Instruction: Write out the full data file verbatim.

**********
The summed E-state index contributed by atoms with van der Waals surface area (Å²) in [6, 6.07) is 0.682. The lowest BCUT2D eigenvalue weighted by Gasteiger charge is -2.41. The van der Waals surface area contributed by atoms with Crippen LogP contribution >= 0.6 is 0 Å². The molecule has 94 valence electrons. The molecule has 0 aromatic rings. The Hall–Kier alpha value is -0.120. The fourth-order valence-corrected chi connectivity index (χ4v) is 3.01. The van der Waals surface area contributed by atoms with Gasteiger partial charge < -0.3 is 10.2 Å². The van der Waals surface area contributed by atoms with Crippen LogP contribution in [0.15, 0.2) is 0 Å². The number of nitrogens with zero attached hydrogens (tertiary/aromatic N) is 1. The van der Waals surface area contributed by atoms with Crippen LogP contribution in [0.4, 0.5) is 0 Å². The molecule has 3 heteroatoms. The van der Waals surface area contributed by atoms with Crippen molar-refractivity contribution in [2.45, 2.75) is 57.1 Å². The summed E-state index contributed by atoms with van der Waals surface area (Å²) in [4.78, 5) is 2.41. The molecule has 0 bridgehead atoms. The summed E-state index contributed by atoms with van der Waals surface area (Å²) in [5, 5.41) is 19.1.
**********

The summed E-state index contributed by atoms with van der Waals surface area (Å²) in [6, 6.07) is 0.682. The lowest BCUT2D eigenvalue weighted by Gasteiger charge is -2.41. The van der Waals surface area contributed by atoms with Crippen LogP contribution >= 0.6 is 0 Å². The molecule has 94 valence electrons. The molecule has 0 aromatic rings. The Hall–Kier alpha value is -0.120. The fourth-order valence-corrected chi connectivity index (χ4v) is 3.01. The van der Waals surface area contributed by atoms with Gasteiger partial charge < -0.3 is 10.2 Å². The van der Waals surface area contributed by atoms with Crippen LogP contribution in [0.15, 0.2) is 0 Å². The number of nitrogens with zero attached hydrogens (tertiary/aromatic N) is 1. The van der Waals surface area contributed by atoms with Crippen LogP contribution in [0.4, 0.5) is 0 Å². The molecule has 3 heteroatoms. The van der Waals surface area contributed by atoms with Crippen molar-refractivity contribution in [2.45, 2.75) is 57.1 Å². The summed E-state index contributed by atoms with van der Waals surface area (Å²) in [4.78, 5) is 2.41. The molecule has 0 bridgehead atoms. The summed E-state index contributed by atoms with van der Waals surface area (Å²) in [5, 5.41) is 19.1.